‘The Punisher’ Showrunner Steve Lightfoot Defends Use Of Violence

The Punisher is now streaming and fans have noted the show's violent portrayals of crimefighting, with some maybe thinking it is a bit too much.

Jon Bernthal The Punisher Daredevil

The Punisher is now streaming and fans have noted the show’s violent portrayals of crimefighting, with some maybe thinking it is a bit too much.

Steve Lightfoot sat down with Vulture to discuss some elements of the show, mainly focusing on the violence. The Netflix-Marvel programs have generated a bit of controversy for being a bit over the top with how they portray some of the more violent elements, but in this case, Lightfoot notes that it is all in service of the character:

“It wasn’t necessarily a case of needing to consult. We work in close collaboration with Marvel and Netflix in every aspect of the show. The first touchstone for me was what they had done with Daredevil season two. I took that as my barometer in terms of the level they pitch the action at. We took that as our line and I think held it relatively steadily through the show. As you say, I think what was key to me was that you can’t do the Punisher and have it not be a violent show. But I think it was always showing the cost of that violence. Making it real enough that it hurt and it wasn’t flippant. I think secondly, also seeing that there was a cost to Frank. He didn’t do this stuff and then just blithely walk away. Every situation we put him into had to have a cost, both physical and emotional.”

He then discussed the element of Frank’s wife being brutally murdered. This element is shown over and over again, and Lightfoot says it is to further understand the character of Frank:

“I mean, the first scene, what becomes clear is it’s not the actual way she died. It’s a dream. Each incarnation is different. The idea there is that we start with an image where someone else killed his wife and what is meant to be clear as those dreams progress — and this is a little spoiler-y — is that, in essence, Frank blames himself. The ultimate image is he sees himself shooting his wife. A lot of what is driving his rage and his grief is, deep down, he knows it was because of his own actions. It wasn’t to gratuitously just keep seeing his wife die, but it was actually to build and let the audience in on the fact that he was a man who blamed himself more than anyone else for what had occurred. That self-loathing is what’s driving him.”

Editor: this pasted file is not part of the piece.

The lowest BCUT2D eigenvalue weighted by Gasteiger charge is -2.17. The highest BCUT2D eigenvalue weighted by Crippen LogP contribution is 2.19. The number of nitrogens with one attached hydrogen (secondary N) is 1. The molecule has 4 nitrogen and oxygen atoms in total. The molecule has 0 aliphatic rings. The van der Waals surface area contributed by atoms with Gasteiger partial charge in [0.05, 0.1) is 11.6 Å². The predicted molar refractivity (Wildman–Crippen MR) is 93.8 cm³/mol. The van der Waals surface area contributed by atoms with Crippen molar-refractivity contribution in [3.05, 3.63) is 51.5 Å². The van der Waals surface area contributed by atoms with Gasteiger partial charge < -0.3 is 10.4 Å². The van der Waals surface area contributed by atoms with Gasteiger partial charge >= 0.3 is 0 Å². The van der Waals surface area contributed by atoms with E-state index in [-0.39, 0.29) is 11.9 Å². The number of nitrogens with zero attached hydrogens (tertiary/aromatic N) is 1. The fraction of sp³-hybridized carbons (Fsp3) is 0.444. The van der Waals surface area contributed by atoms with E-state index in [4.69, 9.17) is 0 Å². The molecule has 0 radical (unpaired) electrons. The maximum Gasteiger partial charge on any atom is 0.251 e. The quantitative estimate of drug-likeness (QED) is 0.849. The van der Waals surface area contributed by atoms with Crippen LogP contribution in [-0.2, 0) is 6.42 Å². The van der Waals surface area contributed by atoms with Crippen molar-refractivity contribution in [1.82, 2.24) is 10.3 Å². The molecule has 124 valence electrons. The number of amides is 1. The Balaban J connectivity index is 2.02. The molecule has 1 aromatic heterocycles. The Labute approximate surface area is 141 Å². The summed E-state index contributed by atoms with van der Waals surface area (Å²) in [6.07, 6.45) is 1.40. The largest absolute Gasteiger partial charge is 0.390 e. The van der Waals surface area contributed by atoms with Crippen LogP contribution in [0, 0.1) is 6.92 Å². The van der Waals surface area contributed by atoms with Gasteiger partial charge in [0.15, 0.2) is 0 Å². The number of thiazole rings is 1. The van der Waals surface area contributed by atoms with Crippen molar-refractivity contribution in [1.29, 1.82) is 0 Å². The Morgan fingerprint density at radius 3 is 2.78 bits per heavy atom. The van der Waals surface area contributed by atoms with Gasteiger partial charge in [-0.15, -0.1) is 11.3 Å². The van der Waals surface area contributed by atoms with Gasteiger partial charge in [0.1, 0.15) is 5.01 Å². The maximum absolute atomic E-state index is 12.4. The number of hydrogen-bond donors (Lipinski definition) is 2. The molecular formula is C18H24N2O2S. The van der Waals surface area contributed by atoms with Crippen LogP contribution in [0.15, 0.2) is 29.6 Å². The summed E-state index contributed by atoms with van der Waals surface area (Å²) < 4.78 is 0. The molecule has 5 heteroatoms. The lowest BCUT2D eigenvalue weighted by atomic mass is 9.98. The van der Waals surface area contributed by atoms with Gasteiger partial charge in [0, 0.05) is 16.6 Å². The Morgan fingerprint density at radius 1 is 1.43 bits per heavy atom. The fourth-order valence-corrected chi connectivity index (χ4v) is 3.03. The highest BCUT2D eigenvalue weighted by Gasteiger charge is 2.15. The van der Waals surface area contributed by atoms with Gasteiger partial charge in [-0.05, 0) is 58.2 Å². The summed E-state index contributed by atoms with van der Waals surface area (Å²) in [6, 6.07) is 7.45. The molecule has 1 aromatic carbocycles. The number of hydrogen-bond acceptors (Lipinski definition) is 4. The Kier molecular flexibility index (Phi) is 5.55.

Lightfoot went on to talk a little bit about doing right by fans of the character with military or law enforcement backgrounds:

“Obviously, that was a variable in deciding to work on the show. For me, it was foremost about serving the character of Frank. It was about staying true to what he is in the book, which is a difficult, complex character in terms of his actions and his motivations. It was about staying true to that and not being scared to lose an audience, while also hopefully winning them back to empathizing with Frank. That was my primary concern. Certainly to the military and those guys who serve to protect us all, I think you have to be respectful. But at the same time, just by the nature of the character, a lot of his actions are criminal. It’s an interesting thing to be respectful of the police and at the same time, the character is beyond the law.”

Finally, the showrunner noted the inclusion of a veteran who has a gun hobby was further representative of the character and in service to the overall nature of the show:

“In terms of talking about the military and the politics of vigilantes and what is justice and all of those things, it was just … I don’t think it’s my place to preach, but it was about creating a body of characters where you feel like all sides and issues were given a voice so the audience can decide. The debate is there and they can decide on which side they fall. I felt, on the one hand, in those circles you have someone like [gentle group-therapy leader] Curtis, who runs the group, and then you have someone who is at the far end, the other end of such views. Those guys are out there, and they’re out there in great numbers. Given the nature of the show, we needed that to be part of the discussion.”

Have you already binged The Punisher? Let us know what you thought in the comments below!

The Punisher stars Jon Bernthal, Ben Barnes, Ebon Moss-Bachrach, Amber Rose Revah, Deborah Ann Woll, Daniel Webber, Jason R. Moore, Paul Schulze, Jaime Ray Newman, and Michael Nathanson.

Marvel’s The Punisher will debut on Netflix on November 17, 2017.

Source: Vulture

Bryan Smith

Bryan Smith

Heroic Hollywood Weekend Editor. Pop culture fanatic, writer, and filmmaker. Almost always found on Twitter.